Time magazine recently added to its ongoing roll of top 100 lists (albums, movies, novels, gadgets, etc.) by breaking down the 100 most influential toys from 1923 to the present. The list is a trip down memory lane for anyone who ever played with a Slinky, Silly Putty, Mr. Potato Head, Play-Doh, Barbie (and Ken), G.I. Joe, Hot Wheels, Legos, Lite-Brite, Weebles, Care Bears – and countless other objects of affection that defined our childhoods.
But as comprehensive as the list appears at first glance, no rundown of influential play things is complete without, for my money (actually, my parents’ money), the crown jewel of all sports-related toys: Electric Football.
I could give Time the benefit of the doubt here. Perhaps they are saving this for their “All-TIME” games list. But the inclusion on Time‘s list of Mattel Classic Football from the 1970’s – the original, and by today’s standards prehistoric, hand-held game – renders that argument moot. Besides, no one played Electric Football as a game. We played it for the shock value.
What other toy gave kids the opportunity to flip the switch on a rectangular sheet of metal that began vibrating with an electrical current? As a 5-year-old, this felt mildly dangerous – especially when your cup of Kool-Aid was within reach. For me, the contraption was nothing short of mesmerizing: tiny football players attached to a plastic base which, when the field was energized, vibrated in directions that more resembled a jailbreak than actual football. You’d set up your players in traditional gridiron formations (I favored the single wing and original T-formations), but within seconds, entangled players were doing low-voltage square-dancing maneuvers and free ones were vibrating toward the opposite end zone.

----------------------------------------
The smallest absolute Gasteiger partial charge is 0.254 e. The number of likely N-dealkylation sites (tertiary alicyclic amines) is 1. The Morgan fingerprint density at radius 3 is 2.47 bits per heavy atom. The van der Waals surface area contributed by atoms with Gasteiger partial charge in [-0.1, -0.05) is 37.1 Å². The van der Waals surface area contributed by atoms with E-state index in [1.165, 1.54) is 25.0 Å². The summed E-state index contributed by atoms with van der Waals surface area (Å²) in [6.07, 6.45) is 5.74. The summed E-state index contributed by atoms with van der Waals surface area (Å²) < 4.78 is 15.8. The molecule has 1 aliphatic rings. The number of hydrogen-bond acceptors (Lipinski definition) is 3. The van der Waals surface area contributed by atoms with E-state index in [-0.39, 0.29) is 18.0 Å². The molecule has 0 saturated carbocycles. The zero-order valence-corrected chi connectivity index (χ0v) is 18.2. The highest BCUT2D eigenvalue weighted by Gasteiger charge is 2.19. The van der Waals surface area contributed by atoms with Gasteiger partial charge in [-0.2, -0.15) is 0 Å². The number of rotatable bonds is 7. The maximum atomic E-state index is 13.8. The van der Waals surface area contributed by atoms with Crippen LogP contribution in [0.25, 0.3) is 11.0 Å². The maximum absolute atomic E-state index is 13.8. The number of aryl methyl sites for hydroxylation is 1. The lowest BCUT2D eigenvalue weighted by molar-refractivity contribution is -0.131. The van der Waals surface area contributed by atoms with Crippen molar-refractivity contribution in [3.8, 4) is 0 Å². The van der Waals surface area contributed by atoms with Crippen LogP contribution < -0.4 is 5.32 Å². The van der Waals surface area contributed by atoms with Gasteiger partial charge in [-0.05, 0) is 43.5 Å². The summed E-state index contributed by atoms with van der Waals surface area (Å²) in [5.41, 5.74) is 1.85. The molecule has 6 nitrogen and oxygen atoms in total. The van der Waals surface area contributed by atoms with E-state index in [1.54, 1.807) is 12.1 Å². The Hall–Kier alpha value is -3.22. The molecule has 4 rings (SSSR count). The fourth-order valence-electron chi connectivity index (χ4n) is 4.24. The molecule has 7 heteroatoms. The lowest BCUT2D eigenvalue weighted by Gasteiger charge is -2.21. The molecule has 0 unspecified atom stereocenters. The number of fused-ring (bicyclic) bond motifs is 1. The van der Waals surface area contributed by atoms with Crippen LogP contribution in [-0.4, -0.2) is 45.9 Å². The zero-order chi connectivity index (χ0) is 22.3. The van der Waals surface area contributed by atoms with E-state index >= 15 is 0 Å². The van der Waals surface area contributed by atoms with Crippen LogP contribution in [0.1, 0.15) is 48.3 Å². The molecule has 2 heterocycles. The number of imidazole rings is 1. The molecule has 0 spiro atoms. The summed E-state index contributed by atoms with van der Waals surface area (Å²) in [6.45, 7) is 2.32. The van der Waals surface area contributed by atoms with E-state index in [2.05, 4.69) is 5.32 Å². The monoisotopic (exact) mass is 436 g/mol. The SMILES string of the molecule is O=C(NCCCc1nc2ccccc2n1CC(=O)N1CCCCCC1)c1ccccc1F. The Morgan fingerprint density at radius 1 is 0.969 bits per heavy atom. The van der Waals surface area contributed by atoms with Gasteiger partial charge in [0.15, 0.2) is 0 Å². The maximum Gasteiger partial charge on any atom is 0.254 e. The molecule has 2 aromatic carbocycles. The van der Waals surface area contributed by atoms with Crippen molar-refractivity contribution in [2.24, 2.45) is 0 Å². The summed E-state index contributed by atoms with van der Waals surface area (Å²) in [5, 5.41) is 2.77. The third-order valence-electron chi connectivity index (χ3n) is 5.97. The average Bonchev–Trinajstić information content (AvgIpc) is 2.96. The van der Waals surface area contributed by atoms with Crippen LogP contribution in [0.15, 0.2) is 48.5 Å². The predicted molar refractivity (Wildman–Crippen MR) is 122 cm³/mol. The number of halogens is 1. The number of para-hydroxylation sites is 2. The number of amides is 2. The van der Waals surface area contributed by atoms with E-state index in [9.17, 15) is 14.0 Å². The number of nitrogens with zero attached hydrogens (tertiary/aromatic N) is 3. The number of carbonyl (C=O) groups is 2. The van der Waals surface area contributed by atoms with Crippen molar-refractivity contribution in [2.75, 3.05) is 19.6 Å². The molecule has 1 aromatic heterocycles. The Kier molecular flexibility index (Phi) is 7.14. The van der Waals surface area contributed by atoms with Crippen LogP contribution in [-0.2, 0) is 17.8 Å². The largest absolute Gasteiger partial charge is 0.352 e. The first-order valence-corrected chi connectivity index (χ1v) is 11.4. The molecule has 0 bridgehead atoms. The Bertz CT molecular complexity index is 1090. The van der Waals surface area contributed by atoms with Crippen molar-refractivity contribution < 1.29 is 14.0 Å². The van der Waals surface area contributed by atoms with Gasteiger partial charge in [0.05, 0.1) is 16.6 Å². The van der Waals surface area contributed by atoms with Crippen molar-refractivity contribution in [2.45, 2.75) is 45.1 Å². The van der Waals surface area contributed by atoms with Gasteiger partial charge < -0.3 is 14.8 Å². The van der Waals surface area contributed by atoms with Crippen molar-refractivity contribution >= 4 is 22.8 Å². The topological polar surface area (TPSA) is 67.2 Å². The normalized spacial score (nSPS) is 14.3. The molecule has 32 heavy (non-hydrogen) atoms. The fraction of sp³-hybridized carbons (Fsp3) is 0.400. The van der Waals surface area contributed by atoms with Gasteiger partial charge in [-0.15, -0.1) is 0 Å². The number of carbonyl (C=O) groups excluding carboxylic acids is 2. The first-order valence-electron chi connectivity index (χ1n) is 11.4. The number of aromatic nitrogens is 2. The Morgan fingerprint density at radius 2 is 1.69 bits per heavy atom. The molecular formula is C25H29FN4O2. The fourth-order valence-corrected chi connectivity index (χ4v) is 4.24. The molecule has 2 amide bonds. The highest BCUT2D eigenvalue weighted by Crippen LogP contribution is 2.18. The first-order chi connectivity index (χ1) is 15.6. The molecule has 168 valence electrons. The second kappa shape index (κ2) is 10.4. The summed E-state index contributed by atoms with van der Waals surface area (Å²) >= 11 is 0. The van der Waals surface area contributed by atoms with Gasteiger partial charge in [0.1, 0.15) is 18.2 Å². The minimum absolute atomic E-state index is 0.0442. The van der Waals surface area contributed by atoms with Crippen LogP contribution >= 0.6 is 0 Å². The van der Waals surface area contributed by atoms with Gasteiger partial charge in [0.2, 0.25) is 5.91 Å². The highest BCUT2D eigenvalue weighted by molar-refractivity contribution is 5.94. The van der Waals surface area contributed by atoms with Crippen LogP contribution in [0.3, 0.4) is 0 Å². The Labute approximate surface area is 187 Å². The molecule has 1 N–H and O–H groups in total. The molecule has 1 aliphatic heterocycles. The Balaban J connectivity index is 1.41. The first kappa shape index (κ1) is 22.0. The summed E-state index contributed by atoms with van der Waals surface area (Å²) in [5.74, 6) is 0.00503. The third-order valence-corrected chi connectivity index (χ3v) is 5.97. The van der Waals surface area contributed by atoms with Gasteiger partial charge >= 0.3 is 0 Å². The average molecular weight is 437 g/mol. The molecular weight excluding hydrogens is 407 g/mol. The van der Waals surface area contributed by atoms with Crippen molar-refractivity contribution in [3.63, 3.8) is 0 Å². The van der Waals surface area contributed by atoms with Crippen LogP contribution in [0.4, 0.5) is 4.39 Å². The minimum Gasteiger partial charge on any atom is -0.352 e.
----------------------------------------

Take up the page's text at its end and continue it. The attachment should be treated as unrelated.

As author Bill Bryson wrote in The Life and Times of the Thunderbolt Kid, “it hardly mattered how they were set up because electric football players never went in the direction intended. … Half the players instantly fell over and lay twitching violently as if suffering from some extreme gastric disorder … the others eventually [clumped] together in a corner, where they pushed against the unyielding sides like victims of a nightclub fire at a locked exit.”
Over the years, I owned about seven different Electric Football games, my addiction contributing to the more than 40 million that have been sold to date. Nothing against the Wiffle Ball, the NERF ball or Rock’em Sock’em Robots. But when it comes to sports-related toys, I’ll take a violently twitching Gale Sayers every day of the week.
Here is the complete Time list. See if you can find some other omissions.